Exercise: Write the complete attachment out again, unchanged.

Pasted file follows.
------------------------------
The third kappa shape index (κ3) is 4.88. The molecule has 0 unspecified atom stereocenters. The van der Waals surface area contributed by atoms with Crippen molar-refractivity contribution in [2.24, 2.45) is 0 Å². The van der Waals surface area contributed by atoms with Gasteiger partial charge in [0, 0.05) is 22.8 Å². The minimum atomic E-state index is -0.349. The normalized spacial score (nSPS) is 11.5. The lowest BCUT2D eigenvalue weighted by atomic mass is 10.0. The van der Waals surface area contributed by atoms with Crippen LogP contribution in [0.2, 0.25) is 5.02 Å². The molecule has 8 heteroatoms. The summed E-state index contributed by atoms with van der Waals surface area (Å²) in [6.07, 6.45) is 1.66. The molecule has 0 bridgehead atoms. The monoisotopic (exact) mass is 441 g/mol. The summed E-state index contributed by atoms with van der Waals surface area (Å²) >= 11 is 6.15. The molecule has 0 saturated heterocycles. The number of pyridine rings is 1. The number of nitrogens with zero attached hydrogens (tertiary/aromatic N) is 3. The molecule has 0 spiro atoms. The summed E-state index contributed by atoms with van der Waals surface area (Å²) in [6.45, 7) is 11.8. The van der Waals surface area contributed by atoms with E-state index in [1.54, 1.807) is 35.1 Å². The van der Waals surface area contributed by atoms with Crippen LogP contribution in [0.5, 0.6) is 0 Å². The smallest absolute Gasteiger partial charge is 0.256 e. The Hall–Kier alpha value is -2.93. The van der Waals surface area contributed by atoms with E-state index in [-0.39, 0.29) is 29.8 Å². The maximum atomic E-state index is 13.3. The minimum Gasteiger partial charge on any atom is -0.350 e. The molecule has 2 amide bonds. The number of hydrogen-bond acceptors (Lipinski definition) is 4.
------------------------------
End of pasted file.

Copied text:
The third kappa shape index (κ3) is 4.88. The molecule has 0 unspecified atom stereocenters. The van der Waals surface area contributed by atoms with Crippen molar-refractivity contribution in [2.24, 2.45) is 0 Å². The van der Waals surface area contributed by atoms with Gasteiger partial charge in [0, 0.05) is 22.8 Å². The minimum atomic E-state index is -0.349. The normalized spacial score (nSPS) is 11.5. The lowest BCUT2D eigenvalue weighted by atomic mass is 10.0. The van der Waals surface area contributed by atoms with Crippen LogP contribution in [0.2, 0.25) is 5.02 Å². The molecule has 8 heteroatoms. The summed E-state index contributed by atoms with van der Waals surface area (Å²) in [6.07, 6.45) is 1.66. The molecule has 0 bridgehead atoms. The monoisotopic (exact) mass is 441 g/mol. The summed E-state index contributed by atoms with van der Waals surface area (Å²) >= 11 is 6.15. The molecule has 0 saturated heterocycles. The number of pyridine rings is 1. The number of nitrogens with zero attached hydrogens (tertiary/aromatic N) is 3. The molecule has 0 spiro atoms. The summed E-state index contributed by atoms with van der Waals surface area (Å²) in [6.45, 7) is 11.8. The van der Waals surface area contributed by atoms with E-state index in [1.54, 1.807) is 35.1 Å². The van der Waals surface area contributed by atoms with Crippen LogP contribution in [0.5, 0.6) is 0 Å². The smallest absolute Gasteiger partial charge is 0.256 e. The Hall–Kier alpha value is -2.93. The van der Waals surface area contributed by atoms with E-state index in [-0.39, 0.29) is 29.8 Å². The maximum atomic E-state index is 13.3. The minimum Gasteiger partial charge on any atom is -0.350 e. The molecule has 2 amide bonds. The number of hydrogen-bond acceptors (Lipinski definition) is 4.